By Evelyn Long - Contributing Columnist



Every year about this time my memories bounce back to when I was younger and looked forward with my sisters and friends to the free movie that was to be shown in the park. The park was the center of much of the summer activities because there was the huge old concrete bandstand where bands had played since the early part of the century. That includes our high school band.

But Wednesday nights were special – that was “free movie” night and the screen would be stretched between trees for our viewing. The earlier one arrived the better seat or bench one got. Many of the older people arrived early to take a parking spot (diagonal) for good viewing.

Just this week I was watching an Andy Griffith rerun and this episode paralleled one I saw in the park years ago – and it stuck with me. One scene was of a picture on the wall, a man who had enlarged eyes. But then they moved! Just like the Andy Griffith episode- Andy and his co- players moved just as I would- out the door.

That stuck with me.

I also remember the sound and picture being cut when the fast moving passenger train passed through – I can still see the passengers seated in the train with the lights on.

Popcorn was always available and other times there were drawings in the park, some for groceries and even for a new car.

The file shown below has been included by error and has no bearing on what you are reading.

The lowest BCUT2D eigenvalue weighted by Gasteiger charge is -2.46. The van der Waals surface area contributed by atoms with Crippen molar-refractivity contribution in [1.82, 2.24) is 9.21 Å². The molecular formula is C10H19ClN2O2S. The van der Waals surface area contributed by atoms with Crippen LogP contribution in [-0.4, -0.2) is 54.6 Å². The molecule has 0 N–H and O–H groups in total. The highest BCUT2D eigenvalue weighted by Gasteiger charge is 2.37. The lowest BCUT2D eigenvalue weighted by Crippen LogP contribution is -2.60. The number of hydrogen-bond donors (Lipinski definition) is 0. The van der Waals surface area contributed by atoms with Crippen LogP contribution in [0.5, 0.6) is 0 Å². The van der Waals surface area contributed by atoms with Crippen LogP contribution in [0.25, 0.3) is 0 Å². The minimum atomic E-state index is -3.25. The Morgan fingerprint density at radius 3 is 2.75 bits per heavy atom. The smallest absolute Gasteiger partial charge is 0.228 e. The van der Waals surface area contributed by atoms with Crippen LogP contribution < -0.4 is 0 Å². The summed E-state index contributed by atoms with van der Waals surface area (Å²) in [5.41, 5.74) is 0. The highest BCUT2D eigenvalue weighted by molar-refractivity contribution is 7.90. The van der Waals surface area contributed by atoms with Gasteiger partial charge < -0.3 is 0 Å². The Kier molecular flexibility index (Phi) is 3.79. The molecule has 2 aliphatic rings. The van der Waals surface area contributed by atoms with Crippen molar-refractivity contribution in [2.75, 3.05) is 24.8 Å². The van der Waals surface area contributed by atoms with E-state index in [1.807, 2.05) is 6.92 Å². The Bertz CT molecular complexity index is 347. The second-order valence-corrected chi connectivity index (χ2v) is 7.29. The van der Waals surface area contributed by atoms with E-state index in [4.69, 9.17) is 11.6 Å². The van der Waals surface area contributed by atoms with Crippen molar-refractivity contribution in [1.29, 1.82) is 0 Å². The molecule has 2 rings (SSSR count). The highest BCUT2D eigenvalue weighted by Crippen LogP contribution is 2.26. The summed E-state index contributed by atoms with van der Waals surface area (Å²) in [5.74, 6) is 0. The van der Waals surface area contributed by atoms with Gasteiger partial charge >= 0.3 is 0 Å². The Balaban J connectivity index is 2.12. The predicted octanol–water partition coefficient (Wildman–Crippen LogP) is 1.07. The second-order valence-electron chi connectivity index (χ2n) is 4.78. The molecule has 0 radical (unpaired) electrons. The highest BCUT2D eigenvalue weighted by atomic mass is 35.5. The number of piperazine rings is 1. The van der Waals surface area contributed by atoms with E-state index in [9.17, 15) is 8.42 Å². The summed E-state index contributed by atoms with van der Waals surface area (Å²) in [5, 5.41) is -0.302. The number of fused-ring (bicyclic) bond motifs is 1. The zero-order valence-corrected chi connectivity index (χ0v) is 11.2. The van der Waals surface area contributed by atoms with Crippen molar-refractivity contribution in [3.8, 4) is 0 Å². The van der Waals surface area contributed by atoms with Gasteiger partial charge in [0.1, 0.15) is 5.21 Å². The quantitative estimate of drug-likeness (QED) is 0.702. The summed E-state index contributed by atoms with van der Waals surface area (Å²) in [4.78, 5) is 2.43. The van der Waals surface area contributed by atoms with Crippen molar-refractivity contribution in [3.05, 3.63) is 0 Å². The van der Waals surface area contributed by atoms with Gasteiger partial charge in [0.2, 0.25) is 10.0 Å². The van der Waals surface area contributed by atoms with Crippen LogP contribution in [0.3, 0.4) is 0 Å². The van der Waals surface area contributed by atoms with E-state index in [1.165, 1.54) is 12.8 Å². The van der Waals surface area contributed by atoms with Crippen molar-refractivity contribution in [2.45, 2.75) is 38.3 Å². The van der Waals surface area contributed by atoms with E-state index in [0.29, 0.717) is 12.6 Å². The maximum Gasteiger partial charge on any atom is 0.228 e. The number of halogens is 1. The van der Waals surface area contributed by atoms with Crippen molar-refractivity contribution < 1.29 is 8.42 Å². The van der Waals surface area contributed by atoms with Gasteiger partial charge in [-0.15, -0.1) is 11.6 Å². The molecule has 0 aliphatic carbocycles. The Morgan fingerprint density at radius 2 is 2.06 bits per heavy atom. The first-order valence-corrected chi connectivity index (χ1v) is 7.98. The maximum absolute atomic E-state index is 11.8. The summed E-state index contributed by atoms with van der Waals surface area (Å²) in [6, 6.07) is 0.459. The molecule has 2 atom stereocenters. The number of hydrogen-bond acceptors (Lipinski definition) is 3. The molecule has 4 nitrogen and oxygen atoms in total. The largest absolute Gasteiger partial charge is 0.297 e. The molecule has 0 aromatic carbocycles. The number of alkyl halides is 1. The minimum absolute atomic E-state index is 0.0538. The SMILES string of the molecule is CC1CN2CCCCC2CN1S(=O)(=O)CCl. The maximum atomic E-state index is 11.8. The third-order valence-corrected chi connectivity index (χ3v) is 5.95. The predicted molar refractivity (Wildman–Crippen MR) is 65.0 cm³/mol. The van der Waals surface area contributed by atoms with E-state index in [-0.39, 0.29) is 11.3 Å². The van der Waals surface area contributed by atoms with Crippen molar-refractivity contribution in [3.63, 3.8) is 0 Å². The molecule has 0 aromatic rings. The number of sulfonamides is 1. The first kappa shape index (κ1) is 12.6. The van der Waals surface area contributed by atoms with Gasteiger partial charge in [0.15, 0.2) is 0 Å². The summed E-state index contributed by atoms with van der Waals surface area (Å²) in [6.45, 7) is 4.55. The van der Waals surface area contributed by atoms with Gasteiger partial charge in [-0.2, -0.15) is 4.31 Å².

The park was always the focus point of the village- remember the ox roasts sponsored by American Legion Post 97. We are fortunate to have our park with modern restroom and a shelter house for all kinds of events.

This weekend, once again, the park was the center of the Cardington Street Fair.

I salute our village officials and others who have maintained our park.

Looking back: June, 1962: Nearly 100 youngsters took swimming lessons at the Lutheran Memorial Camp at Fulton. A good producing oil well was brought in on the Eva Potts farm in Cardington Township.

June, 1982: Construction began on the village square apartments on the site of the former hotel; June 1992: Cardington had seen seven new business buildings erected in recent years. The Union Store in Mount Gilead advertised new sports coats for Father Day for $49.50

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By Evelyn Long

Contributing Columnist